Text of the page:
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Articles 1 - 5 of 5

Full-Text Articles in Law

Meaning's Edge, Love's Priority, Patrick Mckinley Brennan May 2003

Meaning's Edge, Love's Priority, Patrick Mckinley Brennan

Michigan Law Review

The story is told of an American wending his way through the British Museum. Reaching the Rosetta Stone, he reached right over the railing, touched the scarred slab, and lamented: "It doesn't feel meaningful." Whereupon an old Briton was heard to mumble: "The poor American's got this old thing confused with the Blarney Stone." A bully presses his case, but meaning is much more modest. Powerless to insist upon itself, meaning lies in wait of discovery. What distinguishes the Rosetta Stone from other rocks of the same kind and size is that it was someone's - or rather ...


The New Leviathan, Dennis Patterson May 2003

The New Leviathan, Dennis Patterson

Michigan Law Review

Reputation in any field is an elusive phenomenon: part notoriety, part honor, part fame, part critical assessment. Even in legal scholarship it has an uneven, unpredictable quality. It is hard to imagine a book by a law professor that has had more immediate impact on world leaders than Philip Bobbitt's The Shield of Achilles. Much of the national-security strategy devised by the U.S. administration after the September 11 attacks expresses ideas Bobbitt conceived long before; and from a different point on the political spectrum is the Archbishop of Canterbury, whose televised nationwide address in January explicitly took the ...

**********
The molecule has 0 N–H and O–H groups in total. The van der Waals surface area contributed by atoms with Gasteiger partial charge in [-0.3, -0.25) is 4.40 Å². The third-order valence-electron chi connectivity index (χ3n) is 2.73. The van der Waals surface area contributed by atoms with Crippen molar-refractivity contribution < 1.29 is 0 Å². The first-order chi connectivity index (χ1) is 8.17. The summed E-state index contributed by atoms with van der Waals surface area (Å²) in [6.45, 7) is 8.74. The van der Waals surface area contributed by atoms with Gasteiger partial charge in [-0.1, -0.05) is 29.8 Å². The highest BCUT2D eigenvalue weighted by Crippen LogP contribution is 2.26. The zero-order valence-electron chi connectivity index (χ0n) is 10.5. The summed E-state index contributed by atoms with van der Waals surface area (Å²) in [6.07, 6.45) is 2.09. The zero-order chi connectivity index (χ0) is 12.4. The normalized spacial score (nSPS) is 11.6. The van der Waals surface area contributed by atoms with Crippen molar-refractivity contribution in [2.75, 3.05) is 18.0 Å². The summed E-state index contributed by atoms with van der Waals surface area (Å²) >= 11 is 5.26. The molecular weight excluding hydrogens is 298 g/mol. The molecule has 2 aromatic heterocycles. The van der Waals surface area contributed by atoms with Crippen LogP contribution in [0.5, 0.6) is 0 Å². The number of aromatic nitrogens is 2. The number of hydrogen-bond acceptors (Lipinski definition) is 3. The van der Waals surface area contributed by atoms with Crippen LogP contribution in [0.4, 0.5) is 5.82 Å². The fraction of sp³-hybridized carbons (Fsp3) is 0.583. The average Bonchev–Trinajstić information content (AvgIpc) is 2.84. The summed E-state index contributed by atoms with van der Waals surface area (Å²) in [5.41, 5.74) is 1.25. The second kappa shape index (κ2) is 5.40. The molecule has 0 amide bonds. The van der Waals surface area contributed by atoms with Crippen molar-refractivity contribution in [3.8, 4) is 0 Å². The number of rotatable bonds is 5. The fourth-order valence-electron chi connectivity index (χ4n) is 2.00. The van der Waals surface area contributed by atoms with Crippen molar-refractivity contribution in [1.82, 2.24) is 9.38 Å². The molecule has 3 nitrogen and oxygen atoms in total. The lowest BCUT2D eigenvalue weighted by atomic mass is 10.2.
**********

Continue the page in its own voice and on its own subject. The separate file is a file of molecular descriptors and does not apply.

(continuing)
The Unruliness Of Rules, Peter A. Alces May 2003

The Unruliness Of Rules, Peter A. Alces

Michigan Law Review

Analytical jurisprudence depends on a posited relation between rules and morality. Before we may answer persistent and important questions of legal theory - indeed, before we can even know what those questions are - we must understand not just the operation of rules but their operation in relation to morality. Once that relationship is formulated, we may then come to terms with the likes of inductive reasoning in Law, the role of precedent, and the fit, such as it is, between Natural Law and Positivism as well as even the coincidence (or lack thereof) between inclusive and exclusive positivism. That is the ...


Review Of Explaining The English Revolution: Hobbes And His Contemporaries, Donald J. Herzog Jan 2003

Review Of Explaining The English Revolution: Hobbes And His Contemporaries, Donald J. Herzog

Reviews

The explosion of primary texts from seven- teenth-century England continues to trigger an explosion of scholarly treatments today. For good reason, too: Lots of the primary texts are amazing, and not just those tired old warhors- es, Hobbes's Leviathan and Locke's Second Treatise. As fun and challenging as the primary texts are, you are forgiven a touch of skepticism if you wonder just what the latest author has to add to our understanding. You might redouble your skepticism if you just glance at Mark Stephen Jendrysik's table of contents, offering chapters on Winstanley, Milton, Cromwell, Filmer, and ...


How To Be A Moorean, Donald H. Regan Jan 2003

How To Be A Moorean, Donald H. Regan

Articles

G. E. Moore’s position in the moral philosophy canon is paradoxical. On the one hand, he is widely regarded as the most influential moral philosopher of the twentieth century. On the other hand, his most characteristic doctrines are now more often ridiculed than defended or even discussed seriously. I shall discuss briefly a number of Moorean topics—the nonnaturalness of “good,” the open question argument, the relation of the right and the good, whether fundamental value is intrinsic, and the role of beauty—hoping to explain how a philosophically informed person could actually be a Moorean even today.1